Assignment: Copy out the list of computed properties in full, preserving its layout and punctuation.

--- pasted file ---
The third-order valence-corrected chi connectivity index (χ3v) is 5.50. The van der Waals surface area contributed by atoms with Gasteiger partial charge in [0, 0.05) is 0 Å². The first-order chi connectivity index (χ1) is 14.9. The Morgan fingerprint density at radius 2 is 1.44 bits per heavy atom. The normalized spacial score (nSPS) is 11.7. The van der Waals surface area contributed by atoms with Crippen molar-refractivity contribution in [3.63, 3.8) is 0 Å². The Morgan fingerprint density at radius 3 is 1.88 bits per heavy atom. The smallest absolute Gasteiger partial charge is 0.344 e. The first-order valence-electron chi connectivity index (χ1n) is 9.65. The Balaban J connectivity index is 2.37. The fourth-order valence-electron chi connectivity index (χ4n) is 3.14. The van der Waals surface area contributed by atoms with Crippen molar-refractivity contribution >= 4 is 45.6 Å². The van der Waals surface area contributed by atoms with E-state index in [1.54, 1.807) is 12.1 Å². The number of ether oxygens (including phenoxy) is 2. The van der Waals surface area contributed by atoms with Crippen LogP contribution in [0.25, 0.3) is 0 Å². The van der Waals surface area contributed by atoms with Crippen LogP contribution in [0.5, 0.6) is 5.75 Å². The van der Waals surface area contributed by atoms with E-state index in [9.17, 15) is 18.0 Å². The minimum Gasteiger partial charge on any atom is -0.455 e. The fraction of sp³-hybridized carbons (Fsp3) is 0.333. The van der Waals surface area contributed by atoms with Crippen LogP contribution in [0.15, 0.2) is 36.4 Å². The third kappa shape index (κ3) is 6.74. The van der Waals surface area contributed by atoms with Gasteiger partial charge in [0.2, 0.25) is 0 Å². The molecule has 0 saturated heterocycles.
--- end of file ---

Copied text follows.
The third-order valence-corrected chi connectivity index (χ3v) is 5.50. The van der Waals surface area contributed by atoms with Gasteiger partial charge in [0, 0.05) is 0 Å². The first-order chi connectivity index (χ1) is 14.9. The Morgan fingerprint density at radius 2 is 1.44 bits per heavy atom. The normalized spacial score (nSPS) is 11.7. The van der Waals surface area contributed by atoms with Crippen molar-refractivity contribution in [3.63, 3.8) is 0 Å². The Morgan fingerprint density at radius 3 is 1.88 bits per heavy atom. The smallest absolute Gasteiger partial charge is 0.344 e. The first-order valence-electron chi connectivity index (χ1n) is 9.65. The Balaban J connectivity index is 2.37. The fourth-order valence-electron chi connectivity index (χ4n) is 3.14. The van der Waals surface area contributed by atoms with Crippen molar-refractivity contribution >= 4 is 45.6 Å². The van der Waals surface area contributed by atoms with E-state index in [1.54, 1.807) is 12.1 Å². The number of ether oxygens (including phenoxy) is 2. The van der Waals surface area contributed by atoms with Crippen LogP contribution in [0.25, 0.3) is 0 Å². The van der Waals surface area contributed by atoms with Crippen LogP contribution in [0.5, 0.6) is 5.75 Å². The van der Waals surface area contributed by atoms with E-state index in [9.17, 15) is 18.0 Å². The minimum Gasteiger partial charge on any atom is -0.455 e. The fraction of sp³-hybridized carbons (Fsp3) is 0.333. The van der Waals surface area contributed by atoms with Crippen LogP contribution in [0.15, 0.2) is 36.4 Å². The third kappa shape index (κ3) is 6.74. The van der Waals surface area contributed by atoms with Gasteiger partial charge in [0.2, 0.25) is 0 Å². The molecule has 0 saturated heterocycles.